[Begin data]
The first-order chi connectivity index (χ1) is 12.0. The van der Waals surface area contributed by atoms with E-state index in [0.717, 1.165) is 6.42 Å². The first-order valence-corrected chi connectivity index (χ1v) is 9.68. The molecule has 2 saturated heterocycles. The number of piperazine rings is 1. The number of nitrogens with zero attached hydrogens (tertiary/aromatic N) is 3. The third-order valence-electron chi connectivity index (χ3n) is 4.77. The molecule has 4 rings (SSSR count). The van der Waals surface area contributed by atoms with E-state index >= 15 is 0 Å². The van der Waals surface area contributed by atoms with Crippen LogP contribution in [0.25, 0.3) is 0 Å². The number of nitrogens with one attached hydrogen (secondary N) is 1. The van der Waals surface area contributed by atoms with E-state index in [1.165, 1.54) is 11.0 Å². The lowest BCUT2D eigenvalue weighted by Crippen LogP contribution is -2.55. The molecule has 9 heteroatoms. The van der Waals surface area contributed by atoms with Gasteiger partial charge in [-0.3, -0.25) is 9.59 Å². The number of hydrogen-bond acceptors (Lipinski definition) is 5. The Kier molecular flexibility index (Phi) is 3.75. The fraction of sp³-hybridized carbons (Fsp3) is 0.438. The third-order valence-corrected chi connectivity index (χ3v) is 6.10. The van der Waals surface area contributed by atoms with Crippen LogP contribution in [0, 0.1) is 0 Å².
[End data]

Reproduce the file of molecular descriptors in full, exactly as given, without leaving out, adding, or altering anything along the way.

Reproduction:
The first-order chi connectivity index (χ1) is 12.0. The van der Waals surface area contributed by atoms with E-state index in [0.717, 1.165) is 6.42 Å². The first-order valence-corrected chi connectivity index (χ1v) is 9.68. The molecule has 2 saturated heterocycles. The number of piperazine rings is 1. The number of nitrogens with zero attached hydrogens (tertiary/aromatic N) is 3. The third-order valence-electron chi connectivity index (χ3n) is 4.77. The molecule has 4 rings (SSSR count). The van der Waals surface area contributed by atoms with E-state index >= 15 is 0 Å². The van der Waals surface area contributed by atoms with Crippen LogP contribution in [0.25, 0.3) is 0 Å². The number of nitrogens with one attached hydrogen (secondary N) is 1. The van der Waals surface area contributed by atoms with E-state index in [1.165, 1.54) is 11.0 Å². The lowest BCUT2D eigenvalue weighted by Crippen LogP contribution is -2.55. The molecule has 9 heteroatoms. The van der Waals surface area contributed by atoms with Gasteiger partial charge in [-0.3, -0.25) is 9.59 Å². The number of hydrogen-bond acceptors (Lipinski definition) is 5. The Kier molecular flexibility index (Phi) is 3.75. The fraction of sp³-hybridized carbons (Fsp3) is 0.438. The third-order valence-corrected chi connectivity index (χ3v) is 6.10. The van der Waals surface area contributed by atoms with Crippen LogP contribution in [0, 0.1) is 0 Å².